7.) "I Want To Make You Uncomfortable"
I love the way this post from Nicole at totally reminded me of how strong I can be simply by reminding me of the people that make me most passionate: my kids. The post is really about taking challenges and opening your heart, life, and world to the unexpected blessings that only seem to find us when we're on the edge of our comfort zones, but it's also about the resilience and warrior's grit needed to carry on despite the things we might be afraid of - especially when it's for the sake of those we love the most.

Already in 2018, we've had a surgery (Eden), an MRI (Joey), a 30-day heart monitor (Joey), a failed vascular surgery (my mom), a tire blowout, a sprained ankle (Joey), a financial crisis, several other injuries and minor illnesses, and more interpersonal conflict with certain other people in our circle than we care to admit. We've had school bullying issues, conflict with teachers, drama, tears, and struggle.

We're all outside our comfort zones a lot lately ... but we're learning to lean on each other as we cope with the discomfort, and as we soak up those lessons, we're also learning to appreciate how much stronger we are for the struggle.

8.) "Creating Stress Free Mornings"
Mornings tend to be stressful for lots of people regardless of their job, their age, the number of children they have, the ages of those children, and the relative health and wellness of the person in question. Some people just aren't morning people, right? And that's okay.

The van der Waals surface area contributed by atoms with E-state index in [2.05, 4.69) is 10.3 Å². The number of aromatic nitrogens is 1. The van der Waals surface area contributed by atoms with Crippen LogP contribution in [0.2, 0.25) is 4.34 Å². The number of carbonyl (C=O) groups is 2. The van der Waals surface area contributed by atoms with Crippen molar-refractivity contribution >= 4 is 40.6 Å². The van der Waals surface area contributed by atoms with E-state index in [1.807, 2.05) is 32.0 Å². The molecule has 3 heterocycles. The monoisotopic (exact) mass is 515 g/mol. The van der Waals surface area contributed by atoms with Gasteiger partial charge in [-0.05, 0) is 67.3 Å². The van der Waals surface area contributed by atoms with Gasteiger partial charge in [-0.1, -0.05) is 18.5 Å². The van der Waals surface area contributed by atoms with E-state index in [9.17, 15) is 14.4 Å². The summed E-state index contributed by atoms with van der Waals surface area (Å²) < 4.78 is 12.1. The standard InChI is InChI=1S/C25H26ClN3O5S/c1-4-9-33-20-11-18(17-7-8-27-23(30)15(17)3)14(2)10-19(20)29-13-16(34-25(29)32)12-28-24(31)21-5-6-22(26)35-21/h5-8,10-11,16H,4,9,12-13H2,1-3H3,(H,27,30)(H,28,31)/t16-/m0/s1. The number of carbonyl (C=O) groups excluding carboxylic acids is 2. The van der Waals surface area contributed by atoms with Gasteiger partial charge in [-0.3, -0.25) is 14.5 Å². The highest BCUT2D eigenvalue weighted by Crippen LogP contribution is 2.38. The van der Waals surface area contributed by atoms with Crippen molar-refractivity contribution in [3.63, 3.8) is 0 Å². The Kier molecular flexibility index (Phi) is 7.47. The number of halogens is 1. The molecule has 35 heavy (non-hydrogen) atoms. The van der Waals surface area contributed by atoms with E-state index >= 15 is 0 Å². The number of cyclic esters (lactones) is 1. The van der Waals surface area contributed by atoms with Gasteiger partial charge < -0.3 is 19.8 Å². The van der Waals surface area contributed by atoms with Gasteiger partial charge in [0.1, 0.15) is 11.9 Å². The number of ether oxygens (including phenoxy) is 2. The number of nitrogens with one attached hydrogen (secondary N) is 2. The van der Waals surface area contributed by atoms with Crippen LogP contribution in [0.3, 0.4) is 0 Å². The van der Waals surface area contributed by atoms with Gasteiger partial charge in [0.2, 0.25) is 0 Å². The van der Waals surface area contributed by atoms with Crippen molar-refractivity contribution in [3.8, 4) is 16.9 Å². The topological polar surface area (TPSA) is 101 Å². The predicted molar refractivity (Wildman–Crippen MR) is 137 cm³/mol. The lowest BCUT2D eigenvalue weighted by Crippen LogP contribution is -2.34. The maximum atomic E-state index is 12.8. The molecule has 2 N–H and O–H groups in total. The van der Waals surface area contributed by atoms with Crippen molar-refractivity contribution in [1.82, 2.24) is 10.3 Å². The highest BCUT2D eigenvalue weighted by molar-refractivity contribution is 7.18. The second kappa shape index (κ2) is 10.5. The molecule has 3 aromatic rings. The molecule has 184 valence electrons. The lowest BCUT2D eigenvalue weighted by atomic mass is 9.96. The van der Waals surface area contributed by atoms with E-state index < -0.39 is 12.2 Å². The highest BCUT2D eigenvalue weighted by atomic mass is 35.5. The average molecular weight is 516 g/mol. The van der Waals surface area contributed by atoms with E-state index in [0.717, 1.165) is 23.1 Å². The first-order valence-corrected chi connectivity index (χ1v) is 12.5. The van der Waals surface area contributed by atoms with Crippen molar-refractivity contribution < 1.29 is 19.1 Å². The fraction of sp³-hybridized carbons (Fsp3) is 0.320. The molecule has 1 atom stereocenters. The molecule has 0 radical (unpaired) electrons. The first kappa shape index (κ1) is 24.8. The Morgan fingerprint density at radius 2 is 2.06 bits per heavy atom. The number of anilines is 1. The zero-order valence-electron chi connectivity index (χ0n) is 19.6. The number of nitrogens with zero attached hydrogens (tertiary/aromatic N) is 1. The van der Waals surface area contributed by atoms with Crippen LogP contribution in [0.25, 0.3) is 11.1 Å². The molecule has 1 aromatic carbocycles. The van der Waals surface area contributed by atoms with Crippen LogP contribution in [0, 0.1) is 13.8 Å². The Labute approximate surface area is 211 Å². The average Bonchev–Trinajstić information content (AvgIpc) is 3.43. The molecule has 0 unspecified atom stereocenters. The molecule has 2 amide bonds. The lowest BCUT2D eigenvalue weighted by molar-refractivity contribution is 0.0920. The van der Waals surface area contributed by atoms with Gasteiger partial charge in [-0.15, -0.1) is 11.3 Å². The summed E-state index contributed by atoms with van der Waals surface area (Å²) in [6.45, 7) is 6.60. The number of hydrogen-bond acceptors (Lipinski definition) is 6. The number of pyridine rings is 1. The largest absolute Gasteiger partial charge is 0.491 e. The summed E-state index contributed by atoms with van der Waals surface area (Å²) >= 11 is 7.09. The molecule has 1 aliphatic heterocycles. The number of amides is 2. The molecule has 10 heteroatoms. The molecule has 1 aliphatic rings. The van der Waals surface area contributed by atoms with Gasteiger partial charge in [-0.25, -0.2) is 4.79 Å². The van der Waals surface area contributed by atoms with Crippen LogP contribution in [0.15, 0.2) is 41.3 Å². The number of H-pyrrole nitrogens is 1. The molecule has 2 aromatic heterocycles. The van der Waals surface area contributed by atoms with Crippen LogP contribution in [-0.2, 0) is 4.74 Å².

But I'm a non-morning person with one non-morning kid and one totally balls-to-the-wall-morning kid. It gets a little stressful sometimes, and because of that, I often feel neglected or too rushed to take time for myself. So I loved how this article from Justine (at was filled with such common-sense practicality. Little things like getting up a few minutes earlier so I have time to pee, wash my face, and brush my teeth in peace changed the entire scope of my mornings, then when I started adding other simple things like having everything I need packed and ready to go as often as possible ...